Explaining the national debt: why I’m not concerned

I agree with Stefan about IQ and many other topics, but he’s wrong about the national debt:

If one divides the total national debt by the number of individual US citizens, in theory, everyone is indebted to the tune of $400,000, but that’s not how it works. He’s committing the fallacy of composition. A household or individual debt is in no way like a national debt.The obvious difference is, a government can make good on its debt by printing money, which a company or individual cannot do, and that government debt can be rolled over indefinitely. I’m still waiting for my bill to come due. Record-high debt has not stopped me and people from making money from stocks and other sources. One can argue that taxes are bill that is due, but income taxes in the US are low relative to other countries and relative to the debt owed, and taxes keep falling in spite of higher debt.

As discussed in The Great Miscalculator: Response (why there won’t be a debt crisis in America)

Rather than the total nominal amount of debt, what matters more is debt interest payments relative to GDP and government spending, which is much lower today than it was in the ’90s:

Japan has a much higher debt to GDP ratio and objectively is a much weaker economy than the US by almost every metric such as worse demographics and population decline, yet Japan has not had a debt crisis.

America’s reserve currency status and the so-called ‘flight to safety’ changes the rules of how debt usually works, which explains why so many people since 2008 were wrong about hyperinflation in America or debt crisis. Normally, bond yields are inversely proportional to the health of the borrower. Intuitively, this makes sense because the less healthy a company is, the less likely it is to make good on its debts, so bond holders demand a higher yield to be compensated for risk. But for a large economies with reserve currency status such as the US or Japan, this rule is flipped around, so yields are proportional rather than inversely so. This only works for large, strong economies and does not apply to emerging markets.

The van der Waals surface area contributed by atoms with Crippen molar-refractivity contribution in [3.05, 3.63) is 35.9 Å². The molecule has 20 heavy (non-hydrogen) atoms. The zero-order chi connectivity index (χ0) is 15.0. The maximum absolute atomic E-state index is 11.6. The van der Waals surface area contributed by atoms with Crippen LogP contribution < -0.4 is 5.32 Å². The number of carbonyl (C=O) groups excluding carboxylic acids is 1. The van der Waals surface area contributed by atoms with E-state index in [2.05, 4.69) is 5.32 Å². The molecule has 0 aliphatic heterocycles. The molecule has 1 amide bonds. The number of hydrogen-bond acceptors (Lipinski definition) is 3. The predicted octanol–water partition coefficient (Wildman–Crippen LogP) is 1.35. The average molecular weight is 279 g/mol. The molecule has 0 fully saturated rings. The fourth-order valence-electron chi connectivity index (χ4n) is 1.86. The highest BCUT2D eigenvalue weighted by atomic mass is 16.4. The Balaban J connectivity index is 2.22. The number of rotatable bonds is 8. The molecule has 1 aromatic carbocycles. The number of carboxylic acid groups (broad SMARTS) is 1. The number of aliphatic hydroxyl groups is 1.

Interest on the national debt is very low, at around 2-3% depending on the maturity. If the US economy grows at just 3%/year, which is already happening, the debt can be inflated away, which is why interest payments on the debt as a percentage of GDP (as the graph above shows) is lower than it was decades ago despite the nominal amount of debt being higher [this is not to be confused with the debt to GDP ratio]. If growth slows, due to reserve currency status, treasury bond yields will fall, so either way, the debt is sustainable as discussed above.

The national debt is never owned in full like a regular household debt, but rather rolled in perpetuity.

Taxes are the lowest they have ever been in spite of record-high national debt, but this juxtaposed with very low bond yields and low inflation. This suggests that bond traders are not concerned about the debt, and that deficit spending is not inflationary. Contrary to popular belief, money printing is not the same as inflation, although they are often related, which is why the Trump tax cuts failed to create any inflation as measured by CPI despite growing the deficit. Inflation is a function of economic activity and how the money is being used (the monetary velocity). Policy that prints money but the money is stagnant (imagine putting it a lock box) will not cause much inflation as measured by CPI. This is what has happened since 2008.

Monetary velocity has plunged:

What about Wiemar Republic hyperinflation? The major difference is, the US debt is dominated in dollars, so it can print with impunity and the amount of debt owed nominally does not change. Germany was in a worse situation in that by being a debtor nation but owing debt in a different currency, the more it printed, the more the debt burden increased. So it required 100x the amount of banknotes to cover the same amount of debt, whereas with the US, it’s always $1=$1. So let’s assume the US sells treasuries (which are denominated in US dollars) to China and a decade later prints a ton of money to pay off the principle in full, causing the dollar to fall 10% . This would not change the amount owed.

It’s reasonable to ask what happens if these debt dynamics change in a way that is unfavorable to the US. I don’t foresee this happening, because that would require that some other currency besides the US dollar become the global store and measure of wealth, which given America’s economic dominance, seems implausible. It’s more likely the EU and Euro will break-up than America.